Pro bono law firms say the Covid-19 pandemic makes holding traffic and eviction court hearings at Los Angeles County Superior dangerous to their health.
(CN) — Covid-19 has seeped into every facet of life in Los Angeles. But traffic and eviction court hearings continue to meet in person and the LA County Superior Court has failed to keep attorneys, their clients and court staff safe, according to a complaint filed Tuesday by a group of public interest law firms.
The firms argue the court’s continued use of in-person hearings while LA remains the nation’s Covid-19 epicenter is reckless.
So far this year, three court employees died from Covid-19 while 445 of the 5,100 employees and judges have tested positive for the virus since the onset of the pandemic a year ago. The court could avoid creating “super-spreader” events by stopping nonemergency traffic and eviction proceedings, according to the pro bono law firms Public Counsel, Inner City Law Center, Neighborhood Legal Services of Los Angeles, Bet Tzedek and Legal Aid Foundation of Los Angeles who filed the complaint on behalf of their clients.
The firms also argue the nonemergency proceedings disproportionately hurt low-income clients and people of color who cannot risk a lingering traffic ticket or losing their home during the pandemic.
While the law firms say they have tried to work with the court for months, they’ve received little response to their concerns.
In a statement, the court noted it does not comment on pending litigation but added, “We anticipate that all matters brought by litigants each day across this county will be heard safely and fairly because of our commitment to equal access to justice.”
Despite several emergency orders by the court to reduce the number of people inside a courtroom, there are no procedures to reschedule hearings if someone tests positive for Covid-19. That leaves others in the difficult position of either attending a hearing or risking the legal repercussions from skipping out of fear for their safety, the firms say.
Public Counsel attorney Amy Tannenbaum spent a few hours preparing to go to court this past October on behalf of her client. She wore two masks and a face shield.
“It turned what would have normally been a routine appearance into an anxiety-ridden moment,” Tannenbaum said in a phone interview.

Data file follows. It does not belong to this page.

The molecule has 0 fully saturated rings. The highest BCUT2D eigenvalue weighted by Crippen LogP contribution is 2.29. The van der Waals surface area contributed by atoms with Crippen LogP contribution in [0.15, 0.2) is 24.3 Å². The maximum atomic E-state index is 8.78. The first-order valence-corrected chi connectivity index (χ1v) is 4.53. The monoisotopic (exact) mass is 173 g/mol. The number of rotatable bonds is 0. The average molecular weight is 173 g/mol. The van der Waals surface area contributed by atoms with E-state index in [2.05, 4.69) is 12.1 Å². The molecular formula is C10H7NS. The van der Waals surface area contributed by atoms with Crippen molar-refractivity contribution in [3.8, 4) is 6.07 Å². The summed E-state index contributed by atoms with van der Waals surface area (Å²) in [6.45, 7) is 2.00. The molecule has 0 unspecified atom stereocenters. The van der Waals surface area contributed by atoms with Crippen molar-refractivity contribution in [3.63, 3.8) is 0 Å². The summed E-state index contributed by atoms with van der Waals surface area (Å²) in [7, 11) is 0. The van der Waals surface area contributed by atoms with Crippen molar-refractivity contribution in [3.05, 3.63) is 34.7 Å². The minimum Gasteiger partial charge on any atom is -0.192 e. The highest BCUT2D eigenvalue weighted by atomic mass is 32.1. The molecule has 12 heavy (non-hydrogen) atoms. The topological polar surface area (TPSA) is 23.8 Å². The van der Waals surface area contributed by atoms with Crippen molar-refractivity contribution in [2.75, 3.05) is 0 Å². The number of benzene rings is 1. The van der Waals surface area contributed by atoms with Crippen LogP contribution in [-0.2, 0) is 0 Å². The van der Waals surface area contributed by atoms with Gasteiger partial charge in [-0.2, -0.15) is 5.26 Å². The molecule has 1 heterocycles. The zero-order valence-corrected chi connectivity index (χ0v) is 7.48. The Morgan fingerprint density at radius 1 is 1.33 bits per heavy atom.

“It absolutely does not feel safe. When I appeared in court the judge appeared remotely from their chambers. The contradictory messages we’re hearing from the court doesn’t match up with the reality of what’s happening in courtrooms.”
Eviction proceedings differ little.
This past November, Tannenbaum and her clients were ordered to appear in court over an eviction notice. In any other year, it would have been just another hearing.
But by December, two Angelenos died every hour from Covid-19.
Her clients weighed the risks of attending a multiday trial and eventually took what she considered a “decent” settlement
“We had to consider issues that are completely separate from the merits of the case. It was an absolute bind to just be able to help the client make the decision that was best for them,” said Tannenbaum.
The firms say it’s impossible to maintain physical distance in a crowded courtroom and courthouses lack medical screening at entrances. Meanwhile, the court hasn’t implemented any contract tracing to alert the public if they were in a courtroom with someone who had Covid-19.
Their complaint details a situation where one person called to jury duty in Beverly Hills said they were under mandatory quarantine due to exposure to someone who had Covid-19.
“Though he was excused, the other jurors were not informed that they had potentially been exposed to Covid-19,” the firms say.
Their claims include public nuisance, dangerous condition of public property and other civil violations.